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Vella seedai: A dish that adds flavour to Krishna Jayanthi in Vrindavan
An unforgettable experience remains like a beautiful image in one’s memory.
Many years ago, when I was invited by my princess friend Madhu Varma to her palace-cum-farm in Delhi along with my Canadian friend, Heidi, I jumped at the opportunity. As I reached there all excited, I noticed a beautiful Krishna temple adorning her vast gardens. The guruji, who got it done, has an ashram in Vrindavan near Mathura, where Lord Krishna was born and brought up. Krishna Jayanthi, his birth anniversary was coming up, and the swamiji assured us that it was worth a visit to Vrindavan during that time.
The ashram and Vrindavan had a mesmerising serenity, with nature at its best in the whole place, which was surrounded by several plants and trees. The sound of Yamuna river flowing down the ghat was music to ears, as cooking was happening on wood fire — emitting an enchanting aroma of bhog (prasad) food. As the food’s alluring smells came wafting through, we decided to eat first before listening to the famous story of Raas Leela.
Laddus and ghee khichdi with jeera aloo were part of the bhog, which reminded me of the seedai we make in the South for Krishna Jayanthi. I decided to don my chef’s cap and make seedai for guruji and others at the ashram to taste. As I was cooking, one of the inmates charmed us with the existing myths and truths of the mystical Nidhivan. Vrindavan has more than 5,000 temples that attract thousands of tourists from all over the world, who come to pay homage to Lord Krishna and explore the history of the place. Located in Uttar Pradesh, on the banks of Yamuna, Krishna and Radha have made this place eternally renowned. Vrindavan is the most known for the mystical gardens of Nidhivan. Within Nidhivan, there’s a temple named Rang Mahal, where Lord Krishna is said to have adorned his beloved Radha with ornaments before the famous Raas Leela. People still believe Lord Krishna visits the temple every night. After 7 pm aarti each day, Nidhivan is closed, leaving a plate of bhog, paan, betel leaves, rose water and flowers on an ancient, carved wooden swing which hangs in the garden. All the trees around Nidhivan, are believed to be the gopis, who came alive at nights to dance. In the morning, the food is found eaten and flowers scattered. One may grow curious listening to the story, but no one ventures close to the place at nights. Whether or not one believes this mystical story, there are certainly evidences to what people around claim.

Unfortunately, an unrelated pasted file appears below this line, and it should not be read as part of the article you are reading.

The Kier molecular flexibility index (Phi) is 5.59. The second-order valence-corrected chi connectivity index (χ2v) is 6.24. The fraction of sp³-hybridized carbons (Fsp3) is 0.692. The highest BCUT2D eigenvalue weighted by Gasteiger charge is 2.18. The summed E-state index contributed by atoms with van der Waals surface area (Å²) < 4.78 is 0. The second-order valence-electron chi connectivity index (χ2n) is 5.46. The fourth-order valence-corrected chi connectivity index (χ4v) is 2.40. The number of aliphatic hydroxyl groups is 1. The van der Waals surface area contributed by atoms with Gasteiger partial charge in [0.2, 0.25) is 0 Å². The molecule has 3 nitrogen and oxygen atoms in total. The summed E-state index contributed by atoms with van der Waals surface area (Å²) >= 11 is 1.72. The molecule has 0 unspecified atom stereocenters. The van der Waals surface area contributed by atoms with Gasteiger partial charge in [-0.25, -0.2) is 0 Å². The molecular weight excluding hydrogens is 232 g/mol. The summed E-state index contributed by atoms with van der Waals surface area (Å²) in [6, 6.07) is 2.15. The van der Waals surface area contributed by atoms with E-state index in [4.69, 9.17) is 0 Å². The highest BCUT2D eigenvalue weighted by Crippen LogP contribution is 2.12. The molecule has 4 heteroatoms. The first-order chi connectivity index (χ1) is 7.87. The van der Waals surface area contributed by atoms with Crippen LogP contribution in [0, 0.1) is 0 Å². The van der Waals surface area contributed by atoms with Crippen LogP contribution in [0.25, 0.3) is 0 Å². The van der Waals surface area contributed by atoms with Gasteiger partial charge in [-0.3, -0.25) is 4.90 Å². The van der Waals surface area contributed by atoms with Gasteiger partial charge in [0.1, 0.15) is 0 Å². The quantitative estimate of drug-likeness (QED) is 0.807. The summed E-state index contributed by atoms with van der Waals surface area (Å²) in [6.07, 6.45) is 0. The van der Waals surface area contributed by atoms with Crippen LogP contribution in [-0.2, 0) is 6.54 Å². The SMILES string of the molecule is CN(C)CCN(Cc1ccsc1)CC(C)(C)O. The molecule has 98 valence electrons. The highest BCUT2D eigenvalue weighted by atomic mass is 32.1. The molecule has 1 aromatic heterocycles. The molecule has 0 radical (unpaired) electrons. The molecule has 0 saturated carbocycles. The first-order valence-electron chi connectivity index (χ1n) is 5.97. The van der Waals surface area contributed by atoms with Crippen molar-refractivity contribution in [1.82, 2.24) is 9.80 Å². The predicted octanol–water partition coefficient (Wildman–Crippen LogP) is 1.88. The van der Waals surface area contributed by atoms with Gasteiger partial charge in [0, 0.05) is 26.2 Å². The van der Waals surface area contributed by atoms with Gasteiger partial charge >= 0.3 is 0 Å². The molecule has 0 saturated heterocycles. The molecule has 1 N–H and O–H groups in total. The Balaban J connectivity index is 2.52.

The bhog was not only delicious, but satiated one’s body, mind, heart and soul. The seedai were a big success and now added on to the ashram’s blog. Sharing the special vella seedai recipe with you all, which wasmade at Vrindavan.
— Chef Ramaa Shankeris the author of 'Festive Offerings to theGods: Divine Soul Recipes'